Yesterday the Government published its Schools Bill, which contains significant implications for the influence of religion in schools. Humanists UK welcomes its measures to tackle illegal schools, having campaigned hard on this issue for over eight years. But it is concerned the Bill also has provisions codifying the rules on academies with a religious character.
The Bill will start in the House of Lords, and will have its second reading – where the proposals will be discussed in more detail – on 23 May. Parts Three and Four of the Bill tackle the problem of illegal schools, many of which are highly religious in character. Part Three will introduce compulsory registration by local authorities of children not in school (aka home educated children), which will for the first time enable local authorities to track where all children are being educated. This will help to close a loophole exploited by proprietors of illegal schools, who claim they are merely providing supplementary religious instruction to children otherwise educated at home.
Meanwhile Part Four contains the measures to increase the regulation of, and Ofsted’s powers to inspect, ‘independent educational institutions’. For example the definition of an ‘independent educational institution’ will be expanded to include any place that provides a majority of education for more than five children. Such settings will have to register with the authorities. Ofsted will get new powers of inspection, and can request police assistance where necessary. It is hoped that this will capture many illegal settings that hitherto have evaded detection by the authorities, by simply not meeting the definition of an independent school.
This is all to be welcomed. However, Part One of the Bill codifies rules around faith academies. At the moment, lots of the rules around academies are not stated in law but are instead in the contracts (known as funding agreements) that the academy signs with the Government. This includes faith-based RE, collective worship, and governance structures. But the Bill proposes to take these rules and put them directly into law. It sets out provisions that will make sure each school’s character ‘reflects the tenets of its designated religion’. Ostensibly, this is to encourage religious organisations to academise without the fear that they will lose their powers to enforce a particular religious ethos.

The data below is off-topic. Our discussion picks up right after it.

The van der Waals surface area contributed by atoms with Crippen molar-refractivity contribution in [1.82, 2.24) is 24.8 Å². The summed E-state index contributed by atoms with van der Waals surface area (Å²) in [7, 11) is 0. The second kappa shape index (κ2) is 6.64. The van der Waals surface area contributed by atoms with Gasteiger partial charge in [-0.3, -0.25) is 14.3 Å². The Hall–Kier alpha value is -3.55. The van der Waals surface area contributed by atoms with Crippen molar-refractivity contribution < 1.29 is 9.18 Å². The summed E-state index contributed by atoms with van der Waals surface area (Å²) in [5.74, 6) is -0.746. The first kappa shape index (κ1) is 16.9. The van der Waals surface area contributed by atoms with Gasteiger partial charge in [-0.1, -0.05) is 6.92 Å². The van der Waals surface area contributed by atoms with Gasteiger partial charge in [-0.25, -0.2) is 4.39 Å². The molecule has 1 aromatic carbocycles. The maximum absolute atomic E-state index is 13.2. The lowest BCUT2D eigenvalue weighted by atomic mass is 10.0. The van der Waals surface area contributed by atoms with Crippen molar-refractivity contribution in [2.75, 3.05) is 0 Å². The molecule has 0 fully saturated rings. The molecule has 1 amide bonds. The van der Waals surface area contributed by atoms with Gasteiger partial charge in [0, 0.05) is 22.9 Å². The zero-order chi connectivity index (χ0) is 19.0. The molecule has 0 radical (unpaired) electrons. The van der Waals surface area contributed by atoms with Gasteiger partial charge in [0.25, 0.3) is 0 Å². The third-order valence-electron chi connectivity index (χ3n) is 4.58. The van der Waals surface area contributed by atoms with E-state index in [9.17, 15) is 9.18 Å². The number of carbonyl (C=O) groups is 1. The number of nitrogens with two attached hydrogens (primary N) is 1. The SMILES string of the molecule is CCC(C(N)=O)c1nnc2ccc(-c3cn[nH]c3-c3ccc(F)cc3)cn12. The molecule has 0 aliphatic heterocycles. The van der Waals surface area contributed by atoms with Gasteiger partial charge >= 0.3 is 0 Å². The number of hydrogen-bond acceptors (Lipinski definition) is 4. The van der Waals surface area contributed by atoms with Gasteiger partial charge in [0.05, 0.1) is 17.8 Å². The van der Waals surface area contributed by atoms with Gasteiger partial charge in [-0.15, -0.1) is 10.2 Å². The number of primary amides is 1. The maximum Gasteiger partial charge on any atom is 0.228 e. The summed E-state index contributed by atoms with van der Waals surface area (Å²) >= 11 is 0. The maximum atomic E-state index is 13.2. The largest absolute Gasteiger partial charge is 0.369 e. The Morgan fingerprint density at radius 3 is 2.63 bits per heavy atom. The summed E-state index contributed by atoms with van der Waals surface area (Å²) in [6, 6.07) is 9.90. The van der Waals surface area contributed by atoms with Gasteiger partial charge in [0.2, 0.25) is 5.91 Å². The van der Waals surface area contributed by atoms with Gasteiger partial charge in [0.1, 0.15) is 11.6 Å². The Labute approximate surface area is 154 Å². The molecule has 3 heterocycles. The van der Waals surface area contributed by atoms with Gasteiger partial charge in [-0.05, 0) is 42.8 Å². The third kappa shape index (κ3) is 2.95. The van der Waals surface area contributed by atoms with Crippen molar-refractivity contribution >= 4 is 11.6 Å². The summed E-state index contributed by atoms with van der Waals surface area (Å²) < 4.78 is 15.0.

Humanists UK’s Education Campaigns Manager Robert Cann said:
‘We are delighted to see the legislation to tackle illegal schools in Parliament already, so hot on the heels of Tuesday’s Queen’s Speech. Many of these “schools” are highly religious in nature, teaching a narrow curriculum with little to no safeguarding. We have campaigned for many years for the authorities to be given the powers now being set out in this Bill. It represents a significant win for children’s rights and the Government is to be commended.
‘However it is galling to see, in the same Bill, that anachronistic requirements for compulsory worship in state-funded schools – dating back to the 1940s – are being freshly legislated in 2022.
‘We will use the opportunity to work with humanists in both Houses of Parliament to amend this legislation, seeking to make it more inclusive and reflective of the demographics of modern Britain.’
For further comment or information, media should contact Humanists UK Director of Public Affairs and Policy Richy Thompson at firstname.lastname@example.org or phone 020 7324 3072 or 07534 248 596.
Read more about our work on state-funded faith schools.
Read more about our work on collective worship.
Read more about our work on illegal schools.
Visit the Schools Bill page on the Parliament website.
Read our article on the Queen’s Speech.
Read our article on the Education White Paper, Opportunity for All.
Humanists UK is the national charity working on behalf of non-religious people. Powered by 100,000 members and supporters, we advance free thinking and promote humanism to create a tolerant society where rational thinking and kindness prevail. We provide ceremonies, pastoral care, education, and support services benefitting over a million people every year and our campaigns advance humanist thinking on ethical issues, human rights, and equal treatment for all.